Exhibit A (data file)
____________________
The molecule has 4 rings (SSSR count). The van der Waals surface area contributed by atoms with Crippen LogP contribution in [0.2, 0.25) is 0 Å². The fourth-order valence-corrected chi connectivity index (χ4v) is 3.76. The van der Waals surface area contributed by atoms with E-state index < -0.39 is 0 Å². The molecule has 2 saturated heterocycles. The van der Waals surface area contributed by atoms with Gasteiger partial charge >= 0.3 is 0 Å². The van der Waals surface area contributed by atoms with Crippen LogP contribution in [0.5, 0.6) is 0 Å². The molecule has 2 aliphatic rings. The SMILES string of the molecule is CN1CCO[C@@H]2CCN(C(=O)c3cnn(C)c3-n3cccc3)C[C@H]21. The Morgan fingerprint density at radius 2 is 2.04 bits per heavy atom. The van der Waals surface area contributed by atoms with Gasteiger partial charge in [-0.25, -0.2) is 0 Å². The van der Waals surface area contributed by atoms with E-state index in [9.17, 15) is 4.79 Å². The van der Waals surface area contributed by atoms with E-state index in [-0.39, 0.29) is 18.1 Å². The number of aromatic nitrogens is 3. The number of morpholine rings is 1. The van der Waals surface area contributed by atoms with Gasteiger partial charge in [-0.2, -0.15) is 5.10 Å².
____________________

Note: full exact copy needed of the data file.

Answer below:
The molecule has 4 rings (SSSR count). The van der Waals surface area contributed by atoms with Crippen LogP contribution in [0.2, 0.25) is 0 Å². The fourth-order valence-corrected chi connectivity index (χ4v) is 3.76. The van der Waals surface area contributed by atoms with E-state index < -0.39 is 0 Å². The molecule has 2 saturated heterocycles. The van der Waals surface area contributed by atoms with Gasteiger partial charge >= 0.3 is 0 Å². The van der Waals surface area contributed by atoms with Crippen LogP contribution in [0.5, 0.6) is 0 Å². The molecule has 2 aliphatic rings. The SMILES string of the molecule is CN1CCO[C@@H]2CCN(C(=O)c3cnn(C)c3-n3cccc3)C[C@H]21. The Morgan fingerprint density at radius 2 is 2.04 bits per heavy atom. The van der Waals surface area contributed by atoms with Gasteiger partial charge in [-0.25, -0.2) is 0 Å². The van der Waals surface area contributed by atoms with E-state index in [9.17, 15) is 4.79 Å². The van der Waals surface area contributed by atoms with E-state index in [-0.39, 0.29) is 18.1 Å². The number of aromatic nitrogens is 3. The number of morpholine rings is 1. The van der Waals surface area contributed by atoms with Gasteiger partial charge in [-0.2, -0.15) is 5.10 Å².